From iPad to glossy book: new hi-tech art by Hockney unveiled | Art and design – Google Alerts

When David Hockney discovered he could create works of art on an iPhone, he was excited by the possibilities – and the fact that he could work from the comfort of his bed.

The device was the latest piece of technology to fire his imagination. Between 2009 and 2012, Hockney captured changing seasons and fleeting moments from a window of his former home in Yorkshire, first with an iPhone, then an iPad.

Now 120 of those images have been selected for a major publication, most of them never having been seen before. Each composition displays Hockney’s trademark palette of vibrant colours. Some are more abstract than others, exploring the interplay of light, a fiery sunset or the arrival of spring. Some look out on to nearby houses. Others focus on changing skies or seasonal blooms and pot plants on a window sill.

Bradford-born Hockney, 82, is a painter, draughtsman, printmaker, stage designer and photographer with an endless passion for experimentation. His masterpieces include A Bigger Splash (1967), in which he captured the shimmering sparkle of a turquoise pool under the intense light of the California sky. His interest in technology has included working with Polaroids, fax machines and digital video as well as the iPhone and iPad as tools for painting.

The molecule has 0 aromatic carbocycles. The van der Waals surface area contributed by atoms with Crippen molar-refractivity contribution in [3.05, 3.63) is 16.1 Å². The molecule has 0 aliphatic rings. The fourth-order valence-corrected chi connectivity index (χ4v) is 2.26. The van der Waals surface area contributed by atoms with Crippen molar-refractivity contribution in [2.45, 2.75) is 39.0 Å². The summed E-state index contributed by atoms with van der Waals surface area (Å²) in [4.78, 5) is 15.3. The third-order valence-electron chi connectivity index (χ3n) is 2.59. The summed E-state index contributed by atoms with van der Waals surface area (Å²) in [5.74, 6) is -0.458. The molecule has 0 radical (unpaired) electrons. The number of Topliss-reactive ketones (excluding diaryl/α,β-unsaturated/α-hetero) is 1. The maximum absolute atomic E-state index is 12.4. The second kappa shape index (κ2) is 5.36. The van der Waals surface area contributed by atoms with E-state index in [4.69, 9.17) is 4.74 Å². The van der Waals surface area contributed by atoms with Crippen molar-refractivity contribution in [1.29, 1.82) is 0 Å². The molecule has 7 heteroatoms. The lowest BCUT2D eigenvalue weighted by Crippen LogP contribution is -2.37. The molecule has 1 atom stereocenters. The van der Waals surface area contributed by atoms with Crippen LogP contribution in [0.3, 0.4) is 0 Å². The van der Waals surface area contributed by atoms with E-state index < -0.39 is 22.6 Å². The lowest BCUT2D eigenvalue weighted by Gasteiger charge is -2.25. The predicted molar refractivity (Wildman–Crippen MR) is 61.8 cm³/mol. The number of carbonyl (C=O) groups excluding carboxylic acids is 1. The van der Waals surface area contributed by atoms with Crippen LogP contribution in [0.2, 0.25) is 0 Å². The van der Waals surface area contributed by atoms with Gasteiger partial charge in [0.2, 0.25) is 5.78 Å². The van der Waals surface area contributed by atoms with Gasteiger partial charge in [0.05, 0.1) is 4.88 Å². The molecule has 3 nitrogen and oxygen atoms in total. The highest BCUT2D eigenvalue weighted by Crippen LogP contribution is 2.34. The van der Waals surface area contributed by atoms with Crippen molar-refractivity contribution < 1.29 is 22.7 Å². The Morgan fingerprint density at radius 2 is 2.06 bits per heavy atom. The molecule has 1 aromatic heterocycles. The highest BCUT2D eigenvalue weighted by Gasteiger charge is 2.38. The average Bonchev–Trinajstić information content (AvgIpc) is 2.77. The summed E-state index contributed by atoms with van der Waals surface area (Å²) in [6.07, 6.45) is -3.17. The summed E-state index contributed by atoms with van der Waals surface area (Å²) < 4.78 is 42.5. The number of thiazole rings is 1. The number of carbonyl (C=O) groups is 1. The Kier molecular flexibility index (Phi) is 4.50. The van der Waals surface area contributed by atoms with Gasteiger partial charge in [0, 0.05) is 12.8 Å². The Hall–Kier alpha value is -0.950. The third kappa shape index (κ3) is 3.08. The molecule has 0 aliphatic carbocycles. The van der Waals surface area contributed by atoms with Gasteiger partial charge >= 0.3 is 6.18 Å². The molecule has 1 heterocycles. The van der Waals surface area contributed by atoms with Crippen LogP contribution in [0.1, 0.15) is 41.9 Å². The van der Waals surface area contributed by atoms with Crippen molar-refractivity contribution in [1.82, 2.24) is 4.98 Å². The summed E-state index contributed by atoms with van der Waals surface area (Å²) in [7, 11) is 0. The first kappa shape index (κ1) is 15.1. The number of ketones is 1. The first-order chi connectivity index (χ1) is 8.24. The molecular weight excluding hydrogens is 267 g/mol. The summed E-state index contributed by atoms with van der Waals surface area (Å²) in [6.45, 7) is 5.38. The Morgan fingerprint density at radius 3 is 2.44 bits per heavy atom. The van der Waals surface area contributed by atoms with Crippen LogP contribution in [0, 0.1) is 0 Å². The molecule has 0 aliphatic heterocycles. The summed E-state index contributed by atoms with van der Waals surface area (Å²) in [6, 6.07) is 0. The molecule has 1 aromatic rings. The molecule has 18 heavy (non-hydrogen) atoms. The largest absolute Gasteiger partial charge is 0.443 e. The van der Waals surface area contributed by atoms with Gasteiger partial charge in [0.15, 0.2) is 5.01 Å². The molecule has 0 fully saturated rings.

Hans Werner Holzwarth, a book designer and editor who collaborated with Hockney on a previous publication, was taken aback when he first saw the images on the artist’s iPhone. He immediately saw the potential of publishing them together, because there are “so many amazing pictures”.

David Hockney with one of his East Yorkshire canvases at the Centre Pompidou, Paris. Photograph: Aurélien Meunier/Getty Images

Now a vast edition, titled David Hockney: My Window, will be brought out by art book publisher Taschen next month. Holzwarth said that there were many more images than the 120 he chose with the artist.

He believes that “pictures should speak for themselves” and – beyond captions which…

Read the full article at